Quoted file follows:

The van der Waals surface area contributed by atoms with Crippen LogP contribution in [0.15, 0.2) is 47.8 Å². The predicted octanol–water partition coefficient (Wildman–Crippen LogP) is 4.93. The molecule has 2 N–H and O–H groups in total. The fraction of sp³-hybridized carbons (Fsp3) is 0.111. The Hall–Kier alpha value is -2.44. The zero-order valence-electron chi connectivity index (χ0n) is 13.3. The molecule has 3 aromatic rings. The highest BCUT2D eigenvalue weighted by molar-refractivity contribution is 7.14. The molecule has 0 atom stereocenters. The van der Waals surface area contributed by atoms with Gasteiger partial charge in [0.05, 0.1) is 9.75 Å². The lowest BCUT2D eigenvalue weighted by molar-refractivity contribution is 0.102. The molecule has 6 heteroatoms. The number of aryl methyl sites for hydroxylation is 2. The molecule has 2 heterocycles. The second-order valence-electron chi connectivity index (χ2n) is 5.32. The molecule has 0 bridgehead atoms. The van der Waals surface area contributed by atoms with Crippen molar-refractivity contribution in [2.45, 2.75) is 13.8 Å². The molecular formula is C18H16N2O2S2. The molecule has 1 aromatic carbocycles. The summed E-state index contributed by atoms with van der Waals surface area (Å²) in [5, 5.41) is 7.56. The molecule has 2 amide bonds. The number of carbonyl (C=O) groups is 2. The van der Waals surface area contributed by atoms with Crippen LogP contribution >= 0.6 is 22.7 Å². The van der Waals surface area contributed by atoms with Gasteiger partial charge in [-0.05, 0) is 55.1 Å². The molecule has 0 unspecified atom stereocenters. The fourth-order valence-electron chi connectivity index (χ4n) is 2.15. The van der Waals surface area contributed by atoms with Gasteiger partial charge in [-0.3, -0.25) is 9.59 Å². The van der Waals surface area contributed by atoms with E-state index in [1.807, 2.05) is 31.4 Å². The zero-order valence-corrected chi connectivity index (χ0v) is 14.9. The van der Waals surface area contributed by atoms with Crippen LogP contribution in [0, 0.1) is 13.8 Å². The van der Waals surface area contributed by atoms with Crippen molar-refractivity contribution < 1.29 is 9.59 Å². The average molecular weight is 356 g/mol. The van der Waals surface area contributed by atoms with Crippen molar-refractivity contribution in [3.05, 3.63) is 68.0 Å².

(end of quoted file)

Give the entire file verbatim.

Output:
The van der Waals surface area contributed by atoms with Crippen LogP contribution in [0.15, 0.2) is 47.8 Å². The predicted octanol–water partition coefficient (Wildman–Crippen LogP) is 4.93. The molecule has 2 N–H and O–H groups in total. The fraction of sp³-hybridized carbons (Fsp3) is 0.111. The Hall–Kier alpha value is -2.44. The zero-order valence-electron chi connectivity index (χ0n) is 13.3. The molecule has 3 aromatic rings. The highest BCUT2D eigenvalue weighted by molar-refractivity contribution is 7.14. The molecule has 0 atom stereocenters. The van der Waals surface area contributed by atoms with Gasteiger partial charge in [0.05, 0.1) is 9.75 Å². The lowest BCUT2D eigenvalue weighted by molar-refractivity contribution is 0.102. The molecule has 6 heteroatoms. The number of aryl methyl sites for hydroxylation is 2. The molecule has 2 heterocycles. The second-order valence-electron chi connectivity index (χ2n) is 5.32. The molecule has 0 bridgehead atoms. The van der Waals surface area contributed by atoms with Crippen molar-refractivity contribution in [2.45, 2.75) is 13.8 Å². The molecular formula is C18H16N2O2S2. The molecule has 1 aromatic carbocycles. The summed E-state index contributed by atoms with van der Waals surface area (Å²) in [5, 5.41) is 7.56. The molecule has 2 amide bonds. The number of carbonyl (C=O) groups is 2. The van der Waals surface area contributed by atoms with Crippen LogP contribution >= 0.6 is 22.7 Å². The van der Waals surface area contributed by atoms with Gasteiger partial charge in [-0.05, 0) is 55.1 Å². The molecule has 0 unspecified atom stereocenters. The fourth-order valence-electron chi connectivity index (χ4n) is 2.15. The van der Waals surface area contributed by atoms with Gasteiger partial charge in [-0.3, -0.25) is 9.59 Å². The van der Waals surface area contributed by atoms with E-state index in [1.807, 2.05) is 31.4 Å². The zero-order valence-corrected chi connectivity index (χ0v) is 14.9. The van der Waals surface area contributed by atoms with Crippen LogP contribution in [0, 0.1) is 13.8 Å². The van der Waals surface area contributed by atoms with Crippen molar-refractivity contribution < 1.29 is 9.59 Å². The average molecular weight is 356 g/mol. The van der Waals surface area contributed by atoms with Crippen molar-refractivity contribution in [3.05, 3.63) is 68.0 Å².